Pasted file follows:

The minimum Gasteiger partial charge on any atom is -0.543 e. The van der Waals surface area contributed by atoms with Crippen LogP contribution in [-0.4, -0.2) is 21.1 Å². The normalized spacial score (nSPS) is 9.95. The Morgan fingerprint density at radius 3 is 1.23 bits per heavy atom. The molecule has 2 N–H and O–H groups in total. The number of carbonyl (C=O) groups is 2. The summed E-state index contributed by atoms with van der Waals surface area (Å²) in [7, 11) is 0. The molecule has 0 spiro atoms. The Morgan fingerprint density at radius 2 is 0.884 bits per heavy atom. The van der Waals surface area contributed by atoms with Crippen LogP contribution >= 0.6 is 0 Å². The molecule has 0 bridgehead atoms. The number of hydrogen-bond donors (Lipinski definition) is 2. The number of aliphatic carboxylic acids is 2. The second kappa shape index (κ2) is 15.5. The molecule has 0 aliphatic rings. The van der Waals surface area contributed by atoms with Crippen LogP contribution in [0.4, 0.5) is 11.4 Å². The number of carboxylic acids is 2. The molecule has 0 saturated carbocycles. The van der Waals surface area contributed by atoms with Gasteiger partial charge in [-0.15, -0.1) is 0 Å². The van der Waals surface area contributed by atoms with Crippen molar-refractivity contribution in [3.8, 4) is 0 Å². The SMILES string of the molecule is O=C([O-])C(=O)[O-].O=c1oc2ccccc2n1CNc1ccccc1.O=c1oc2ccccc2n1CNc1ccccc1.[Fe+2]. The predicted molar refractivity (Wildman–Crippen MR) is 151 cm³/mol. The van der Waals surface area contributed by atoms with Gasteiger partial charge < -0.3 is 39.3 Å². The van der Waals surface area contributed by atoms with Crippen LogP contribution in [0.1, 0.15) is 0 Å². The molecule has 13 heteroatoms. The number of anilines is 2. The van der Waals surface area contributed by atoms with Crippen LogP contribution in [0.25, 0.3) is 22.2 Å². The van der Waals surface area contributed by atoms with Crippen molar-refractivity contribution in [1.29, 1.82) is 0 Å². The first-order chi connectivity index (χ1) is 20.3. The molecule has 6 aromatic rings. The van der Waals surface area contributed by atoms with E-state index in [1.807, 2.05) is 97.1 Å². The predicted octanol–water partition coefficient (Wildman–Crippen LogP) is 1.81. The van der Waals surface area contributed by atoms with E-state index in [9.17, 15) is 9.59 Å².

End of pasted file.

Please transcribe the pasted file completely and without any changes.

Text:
The minimum Gasteiger partial charge on any atom is -0.543 e. The van der Waals surface area contributed by atoms with Crippen LogP contribution in [-0.4, -0.2) is 21.1 Å². The normalized spacial score (nSPS) is 9.95. The Morgan fingerprint density at radius 3 is 1.23 bits per heavy atom. The molecule has 2 N–H and O–H groups in total. The number of carbonyl (C=O) groups is 2. The summed E-state index contributed by atoms with van der Waals surface area (Å²) in [7, 11) is 0. The molecule has 0 spiro atoms. The Morgan fingerprint density at radius 2 is 0.884 bits per heavy atom. The van der Waals surface area contributed by atoms with Crippen LogP contribution >= 0.6 is 0 Å². The molecule has 0 bridgehead atoms. The number of hydrogen-bond donors (Lipinski definition) is 2. The number of aliphatic carboxylic acids is 2. The second kappa shape index (κ2) is 15.5. The molecule has 0 aliphatic rings. The van der Waals surface area contributed by atoms with Crippen LogP contribution in [0.4, 0.5) is 11.4 Å². The number of carboxylic acids is 2. The molecule has 0 saturated carbocycles. The van der Waals surface area contributed by atoms with Gasteiger partial charge in [-0.15, -0.1) is 0 Å². The van der Waals surface area contributed by atoms with Crippen molar-refractivity contribution in [3.8, 4) is 0 Å². The SMILES string of the molecule is O=C([O-])C(=O)[O-].O=c1oc2ccccc2n1CNc1ccccc1.O=c1oc2ccccc2n1CNc1ccccc1.[Fe+2]. The predicted molar refractivity (Wildman–Crippen MR) is 151 cm³/mol. The van der Waals surface area contributed by atoms with Gasteiger partial charge < -0.3 is 39.3 Å². The van der Waals surface area contributed by atoms with Crippen LogP contribution in [0.1, 0.15) is 0 Å². The molecule has 13 heteroatoms. The number of anilines is 2. The van der Waals surface area contributed by atoms with Crippen LogP contribution in [0.25, 0.3) is 22.2 Å². The van der Waals surface area contributed by atoms with Crippen molar-refractivity contribution in [1.29, 1.82) is 0 Å². The first-order chi connectivity index (χ1) is 20.3. The molecule has 6 aromatic rings. The van der Waals surface area contributed by atoms with E-state index in [1.807, 2.05) is 97.1 Å². The predicted octanol–water partition coefficient (Wildman–Crippen LogP) is 1.81. The van der Waals surface area contributed by atoms with E-state index in [9.17, 15) is 9.59 Å².